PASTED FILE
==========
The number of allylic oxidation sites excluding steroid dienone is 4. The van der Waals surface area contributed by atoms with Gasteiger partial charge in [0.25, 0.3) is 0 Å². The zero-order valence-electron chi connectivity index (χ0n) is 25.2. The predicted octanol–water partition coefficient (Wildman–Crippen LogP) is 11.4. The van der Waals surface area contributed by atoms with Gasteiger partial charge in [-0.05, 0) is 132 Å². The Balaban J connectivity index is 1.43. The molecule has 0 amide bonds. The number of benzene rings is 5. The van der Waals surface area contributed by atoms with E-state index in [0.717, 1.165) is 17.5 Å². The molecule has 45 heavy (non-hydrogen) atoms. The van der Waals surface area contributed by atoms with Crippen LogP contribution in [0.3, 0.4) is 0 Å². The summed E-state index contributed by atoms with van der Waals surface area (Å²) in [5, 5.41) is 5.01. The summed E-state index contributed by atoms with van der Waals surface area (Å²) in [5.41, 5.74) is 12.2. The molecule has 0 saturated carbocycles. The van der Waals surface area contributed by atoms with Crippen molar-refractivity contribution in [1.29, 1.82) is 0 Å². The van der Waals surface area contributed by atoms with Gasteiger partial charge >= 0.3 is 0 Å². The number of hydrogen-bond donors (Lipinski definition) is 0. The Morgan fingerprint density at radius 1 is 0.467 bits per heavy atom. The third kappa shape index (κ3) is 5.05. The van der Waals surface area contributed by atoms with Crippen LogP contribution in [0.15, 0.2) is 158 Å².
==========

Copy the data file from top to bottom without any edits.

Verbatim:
The number of allylic oxidation sites excluding steroid dienone is 4. The van der Waals surface area contributed by atoms with Gasteiger partial charge in [0.25, 0.3) is 0 Å². The zero-order valence-electron chi connectivity index (χ0n) is 25.2. The predicted octanol–water partition coefficient (Wildman–Crippen LogP) is 11.4. The van der Waals surface area contributed by atoms with Gasteiger partial charge in [-0.05, 0) is 132 Å². The Balaban J connectivity index is 1.43. The molecule has 0 amide bonds. The number of benzene rings is 5. The van der Waals surface area contributed by atoms with E-state index in [0.717, 1.165) is 17.5 Å². The molecule has 45 heavy (non-hydrogen) atoms. The van der Waals surface area contributed by atoms with Crippen LogP contribution in [0.3, 0.4) is 0 Å². The summed E-state index contributed by atoms with van der Waals surface area (Å²) in [5, 5.41) is 5.01. The summed E-state index contributed by atoms with van der Waals surface area (Å²) in [5.41, 5.74) is 12.2. The molecule has 0 saturated carbocycles. The van der Waals surface area contributed by atoms with Crippen molar-refractivity contribution in [1.29, 1.82) is 0 Å². The van der Waals surface area contributed by atoms with Gasteiger partial charge >= 0.3 is 0 Å². The number of hydrogen-bond donors (Lipinski definition) is 0. The Morgan fingerprint density at radius 1 is 0.467 bits per heavy atom. The third kappa shape index (κ3) is 5.05. The van der Waals surface area contributed by atoms with Crippen LogP contribution in [0.15, 0.2) is 158 Å².